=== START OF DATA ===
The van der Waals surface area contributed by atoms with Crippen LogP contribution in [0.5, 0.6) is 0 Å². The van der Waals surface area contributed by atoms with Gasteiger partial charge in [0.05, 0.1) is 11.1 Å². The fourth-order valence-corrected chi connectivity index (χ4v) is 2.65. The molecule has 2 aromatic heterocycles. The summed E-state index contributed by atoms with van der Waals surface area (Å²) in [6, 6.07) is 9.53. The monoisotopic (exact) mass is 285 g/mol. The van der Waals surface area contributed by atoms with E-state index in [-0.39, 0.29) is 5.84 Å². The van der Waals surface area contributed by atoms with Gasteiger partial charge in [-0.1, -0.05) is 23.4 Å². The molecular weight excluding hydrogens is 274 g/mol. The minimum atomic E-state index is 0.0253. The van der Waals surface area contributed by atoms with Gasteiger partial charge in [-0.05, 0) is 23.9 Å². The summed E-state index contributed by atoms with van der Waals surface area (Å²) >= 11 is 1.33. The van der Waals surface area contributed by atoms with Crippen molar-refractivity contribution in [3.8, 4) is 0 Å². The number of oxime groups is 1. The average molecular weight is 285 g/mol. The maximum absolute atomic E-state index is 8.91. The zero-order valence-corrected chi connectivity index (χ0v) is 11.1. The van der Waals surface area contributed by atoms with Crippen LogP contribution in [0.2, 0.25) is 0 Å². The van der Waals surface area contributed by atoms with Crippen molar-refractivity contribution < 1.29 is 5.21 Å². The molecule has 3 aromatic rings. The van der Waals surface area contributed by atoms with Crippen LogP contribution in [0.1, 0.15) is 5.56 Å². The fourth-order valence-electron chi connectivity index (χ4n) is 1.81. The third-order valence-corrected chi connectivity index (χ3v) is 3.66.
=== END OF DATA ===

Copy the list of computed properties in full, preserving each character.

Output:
The van der Waals surface area contributed by atoms with Crippen LogP contribution in [0.5, 0.6) is 0 Å². The van der Waals surface area contributed by atoms with Gasteiger partial charge in [0.05, 0.1) is 11.1 Å². The fourth-order valence-corrected chi connectivity index (χ4v) is 2.65. The molecule has 2 aromatic heterocycles. The summed E-state index contributed by atoms with van der Waals surface area (Å²) in [6, 6.07) is 9.53. The monoisotopic (exact) mass is 285 g/mol. The van der Waals surface area contributed by atoms with E-state index in [-0.39, 0.29) is 5.84 Å². The van der Waals surface area contributed by atoms with Gasteiger partial charge in [-0.1, -0.05) is 23.4 Å². The molecular weight excluding hydrogens is 274 g/mol. The minimum atomic E-state index is 0.0253. The van der Waals surface area contributed by atoms with Gasteiger partial charge in [-0.05, 0) is 23.9 Å². The summed E-state index contributed by atoms with van der Waals surface area (Å²) >= 11 is 1.33. The van der Waals surface area contributed by atoms with Crippen molar-refractivity contribution in [3.8, 4) is 0 Å². The number of oxime groups is 1. The average molecular weight is 285 g/mol. The maximum absolute atomic E-state index is 8.91. The zero-order valence-corrected chi connectivity index (χ0v) is 11.1. The van der Waals surface area contributed by atoms with Crippen LogP contribution in [0.2, 0.25) is 0 Å². The van der Waals surface area contributed by atoms with Crippen molar-refractivity contribution < 1.29 is 5.21 Å². The molecule has 3 aromatic rings. The van der Waals surface area contributed by atoms with Crippen LogP contribution in [0.1, 0.15) is 5.56 Å². The fourth-order valence-electron chi connectivity index (χ4n) is 1.81. The third-order valence-corrected chi connectivity index (χ3v) is 3.66.